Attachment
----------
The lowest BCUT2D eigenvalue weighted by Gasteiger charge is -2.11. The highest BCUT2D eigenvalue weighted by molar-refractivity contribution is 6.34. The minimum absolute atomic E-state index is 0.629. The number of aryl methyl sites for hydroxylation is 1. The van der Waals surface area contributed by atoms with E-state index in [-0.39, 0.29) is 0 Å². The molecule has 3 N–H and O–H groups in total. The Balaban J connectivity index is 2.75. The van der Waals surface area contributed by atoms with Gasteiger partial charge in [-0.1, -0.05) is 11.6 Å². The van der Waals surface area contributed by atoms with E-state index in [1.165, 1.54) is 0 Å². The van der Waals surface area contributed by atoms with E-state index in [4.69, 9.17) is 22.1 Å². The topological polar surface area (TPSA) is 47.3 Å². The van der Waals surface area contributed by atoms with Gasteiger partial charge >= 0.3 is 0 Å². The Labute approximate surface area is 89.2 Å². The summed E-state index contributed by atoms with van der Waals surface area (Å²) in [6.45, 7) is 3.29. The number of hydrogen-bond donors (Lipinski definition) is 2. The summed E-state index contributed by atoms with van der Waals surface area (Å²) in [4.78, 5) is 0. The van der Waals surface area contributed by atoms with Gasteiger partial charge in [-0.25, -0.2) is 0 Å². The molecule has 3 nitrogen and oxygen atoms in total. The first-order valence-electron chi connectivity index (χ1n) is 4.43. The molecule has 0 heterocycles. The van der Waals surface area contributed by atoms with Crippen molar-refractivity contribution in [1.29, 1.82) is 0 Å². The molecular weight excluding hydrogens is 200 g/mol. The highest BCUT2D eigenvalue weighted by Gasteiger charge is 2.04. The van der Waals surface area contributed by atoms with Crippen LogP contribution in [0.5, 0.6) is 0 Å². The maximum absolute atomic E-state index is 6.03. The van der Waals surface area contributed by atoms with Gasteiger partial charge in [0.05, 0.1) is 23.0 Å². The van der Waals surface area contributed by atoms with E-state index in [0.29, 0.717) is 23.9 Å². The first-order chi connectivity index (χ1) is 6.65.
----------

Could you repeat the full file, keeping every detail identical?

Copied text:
The lowest BCUT2D eigenvalue weighted by Gasteiger charge is -2.11. The highest BCUT2D eigenvalue weighted by molar-refractivity contribution is 6.34. The minimum absolute atomic E-state index is 0.629. The number of aryl methyl sites for hydroxylation is 1. The van der Waals surface area contributed by atoms with E-state index in [-0.39, 0.29) is 0 Å². The molecule has 3 N–H and O–H groups in total. The Balaban J connectivity index is 2.75. The van der Waals surface area contributed by atoms with Gasteiger partial charge in [-0.1, -0.05) is 11.6 Å². The van der Waals surface area contributed by atoms with E-state index in [1.165, 1.54) is 0 Å². The van der Waals surface area contributed by atoms with E-state index in [4.69, 9.17) is 22.1 Å². The topological polar surface area (TPSA) is 47.3 Å². The van der Waals surface area contributed by atoms with Gasteiger partial charge >= 0.3 is 0 Å². The Labute approximate surface area is 89.2 Å². The summed E-state index contributed by atoms with van der Waals surface area (Å²) in [6.45, 7) is 3.29. The number of hydrogen-bond donors (Lipinski definition) is 2. The summed E-state index contributed by atoms with van der Waals surface area (Å²) in [4.78, 5) is 0. The van der Waals surface area contributed by atoms with Gasteiger partial charge in [-0.25, -0.2) is 0 Å². The molecule has 3 nitrogen and oxygen atoms in total. The first-order valence-electron chi connectivity index (χ1n) is 4.43. The molecule has 0 heterocycles. The van der Waals surface area contributed by atoms with Crippen molar-refractivity contribution in [1.29, 1.82) is 0 Å². The molecular weight excluding hydrogens is 200 g/mol. The highest BCUT2D eigenvalue weighted by Gasteiger charge is 2.04. The van der Waals surface area contributed by atoms with Crippen LogP contribution in [0.5, 0.6) is 0 Å². The maximum absolute atomic E-state index is 6.03. The van der Waals surface area contributed by atoms with Gasteiger partial charge in [0.05, 0.1) is 23.0 Å². The van der Waals surface area contributed by atoms with E-state index in [0.29, 0.717) is 23.9 Å². The first-order chi connectivity index (χ1) is 6.65.